It’s Friday night. Ahhhh. I decide to spend the evening playing computer games and eating junk food. This isn’t really any different than any other night of the week, but because it’s Friday the reward feels sweeter.
The snacks are on a little shelf at the top of the basement steps. As I open the door to the basement I hear running water. At first I think it’s the washing machine, but no – this sounds like a little too much water. I start poking around and find the old coal room has water flowing in. This is an old house, and in the middle of the driveway there used to be a coal chute that led directly into this room. Decades ago the coal furnace was (sensibly) replaced, and the chute was welded shut. There are tiny gaps where water can get in, and in really heavy rains sometimes I’ll see a trickle. A minor trickle.
But this is something else entirely. This is water, flowing freely down the chute at a tremendous rate. How could this happen? There aren’t any water sources anywhere near the top of the chute, and besides, it’s way below freezing out. The nearest source of running water would have to be…
Oh crap! The garage!
I dash upstairs and open the door to the garage. The entire place is now a wading pool filled with filthy, ice-cold water. The floor is graded towards the drain in the center, so the edges of the room are about two inches deep, and the center of the room (under the car) is a good bit deeper. There is a lot of water here. The drain is still working, it’s just a little slower than the pipe. It must have taken ages to fill the place. Once the garage was “full” – once the water level reached above the gradient of the floor – it began flowing out of the garage, down the driveway. Some of it is flowing over the coal chute and running down into the basement. I need to stop this quick, or pretty soon that place will be two inches deep as well.
I wade past the car. What would happen if the water in here froze? The car would be stuck in the garage. Oh man.
I note the extension cords submerged in the soup of dirt, gravel and frozen leaves. Good thing this didn’t happen a week ago, or those cords would have been plugged in and powering Christmas lights. What a mess.
The hose spigot is along the back wall, but all the summer stuff (bicycles, lawn furniture, etc) blocks the way. To move that stuff I’d need to move the car, first. It would take me twenty minutes to clear a path back there.
It doesn’t matter. I can see from where I’m standing that the pipe has burst, so reaching the valve up here is pointless. I need to shut it off at the source.
Back to the basement.
There are many valves spread out around the basement. I can’t recall which one controls the garage spigot. Sigh. If I’d remembered to turn it off and drain the line for the winter this wouldn’t have happened in the first dang place. Taking the garbage out to the road every Thursday is hard enough for me to remember, so these once-a-year chores don’t even enter my mind until I’m dealing with the consequences of not doing them.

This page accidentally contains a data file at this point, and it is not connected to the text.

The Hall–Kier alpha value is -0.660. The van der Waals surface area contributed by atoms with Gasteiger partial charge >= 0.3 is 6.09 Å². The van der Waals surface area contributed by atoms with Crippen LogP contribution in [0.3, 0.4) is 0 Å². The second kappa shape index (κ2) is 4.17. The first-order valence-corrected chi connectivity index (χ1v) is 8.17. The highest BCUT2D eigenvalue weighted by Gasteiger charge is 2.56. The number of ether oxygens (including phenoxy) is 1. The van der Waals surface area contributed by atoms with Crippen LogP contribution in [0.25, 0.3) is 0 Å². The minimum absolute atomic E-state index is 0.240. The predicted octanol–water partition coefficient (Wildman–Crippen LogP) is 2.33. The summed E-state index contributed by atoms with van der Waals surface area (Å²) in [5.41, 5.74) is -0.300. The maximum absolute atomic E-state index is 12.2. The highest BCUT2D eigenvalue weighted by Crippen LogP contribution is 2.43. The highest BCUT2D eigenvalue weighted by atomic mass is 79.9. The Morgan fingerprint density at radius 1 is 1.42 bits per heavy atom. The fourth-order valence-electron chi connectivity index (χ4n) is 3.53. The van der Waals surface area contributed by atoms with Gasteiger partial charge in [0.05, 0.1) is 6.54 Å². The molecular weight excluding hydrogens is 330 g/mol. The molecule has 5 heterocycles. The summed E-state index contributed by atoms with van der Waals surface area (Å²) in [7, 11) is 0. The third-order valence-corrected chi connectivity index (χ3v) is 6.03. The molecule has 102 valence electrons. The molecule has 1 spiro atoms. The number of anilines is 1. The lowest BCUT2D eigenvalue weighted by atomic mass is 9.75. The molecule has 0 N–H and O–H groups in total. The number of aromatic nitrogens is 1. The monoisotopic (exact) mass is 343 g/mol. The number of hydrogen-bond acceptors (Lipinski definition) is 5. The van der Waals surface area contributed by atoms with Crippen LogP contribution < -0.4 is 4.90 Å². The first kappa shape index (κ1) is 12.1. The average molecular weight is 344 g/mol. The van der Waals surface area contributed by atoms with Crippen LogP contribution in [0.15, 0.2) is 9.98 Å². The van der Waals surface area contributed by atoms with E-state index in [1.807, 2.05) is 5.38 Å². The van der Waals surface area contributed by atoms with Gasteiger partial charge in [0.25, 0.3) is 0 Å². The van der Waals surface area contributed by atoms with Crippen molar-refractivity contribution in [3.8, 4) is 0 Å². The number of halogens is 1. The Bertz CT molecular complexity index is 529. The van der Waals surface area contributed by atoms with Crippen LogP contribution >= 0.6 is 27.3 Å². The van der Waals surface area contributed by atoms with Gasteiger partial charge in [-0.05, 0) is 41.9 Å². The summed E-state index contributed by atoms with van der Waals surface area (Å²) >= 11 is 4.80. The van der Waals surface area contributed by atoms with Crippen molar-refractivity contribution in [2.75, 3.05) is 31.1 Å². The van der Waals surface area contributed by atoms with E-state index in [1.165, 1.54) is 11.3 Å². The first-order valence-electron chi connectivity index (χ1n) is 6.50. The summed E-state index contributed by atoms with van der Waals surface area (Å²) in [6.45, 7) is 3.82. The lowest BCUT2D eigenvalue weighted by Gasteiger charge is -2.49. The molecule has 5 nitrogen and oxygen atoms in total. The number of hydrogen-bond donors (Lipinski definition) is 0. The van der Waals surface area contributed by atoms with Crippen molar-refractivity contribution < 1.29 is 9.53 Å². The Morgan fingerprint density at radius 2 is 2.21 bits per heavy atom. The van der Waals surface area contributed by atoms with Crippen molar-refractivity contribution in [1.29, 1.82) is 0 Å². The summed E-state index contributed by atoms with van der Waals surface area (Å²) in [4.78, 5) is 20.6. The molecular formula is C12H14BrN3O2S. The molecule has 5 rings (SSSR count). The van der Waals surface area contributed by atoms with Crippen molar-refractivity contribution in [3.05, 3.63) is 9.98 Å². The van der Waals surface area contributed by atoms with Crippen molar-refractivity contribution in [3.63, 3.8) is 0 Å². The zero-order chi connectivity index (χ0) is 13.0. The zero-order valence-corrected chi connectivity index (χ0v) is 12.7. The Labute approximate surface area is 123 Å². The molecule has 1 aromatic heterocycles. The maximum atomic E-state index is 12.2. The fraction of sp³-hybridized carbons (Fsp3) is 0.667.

As I stand in the basement I can hear the water rushing in. It’s getting worse. Water has begun to flow out of the coal room and into the rest of the basement. I don’t have time to play “guess which valve” down here, so I just start at one end of the room and turn them all off. A couple of minutes later I’ve shut off water to all of the house. Back to the garage.
The water is still flowing.
Back down. I hunt around, and find one more valve. But this one won’t turn like the others. I try bare-handed. Then with a cloth. Then with work gloves. I strain and grunt and work through my entire repertoire of profanity, to no avail.
Finally I come to my senses and shut off the water to the entire house. That stops the flow, but we can’t very well live like this.
I have another go at the stuck valve. A second later it hits me, What are you, Shamus? An animal? You have opposable thumbs and the capacity for reason. Stop being such an idiot and go get some dang tools!
Five minutes later I have the biggest, meanest, heaviest wrench in the house. I have to open it all the way, but I get it over the valve and get it turning. Rust rains down on me as I do. That’s probably bad. Oh well. I’ll worry about that later. I turn on the water back at the main and return to the garage to survey the damage.
The pipe is still spraying water all over the place.
This isn’t fair. In the summer this line can barely deliver a stream of water worthy of washing the car. It’s sad and unsatisfying to use. But now the pipe has burst and suddenly it’s got the Hoover Dam behind it.
Back downstairs. Water main off. More hunting around. I trace lots of pipes which all seem to go to the right area, but they’re off. Then behind a bit of drywall leftover from an earlier project I find one last valve. I shut it off. Main back on. All is good.
I turn all the other valves back on. Except now the previously stuck valve, which was fine before, has developed a leak. It turns out this is the cold water for the kitchen sink. (Which is actually just a few feet away from the hose spigot on the opposite side of the wall, which is how I made the mistake in the first place.)
So now the hose spigot in the garage is destroyed, the garage is flooded and many things are likely ruined or damaged, I have water in the basement and I’m obliged to turn off the cold water in the kitchen because a previously functioning pipe now has a bad leak.
Welcome to the wonderful work of home ownership, Shawn! It’s better than renting, but it’s still a bitch.
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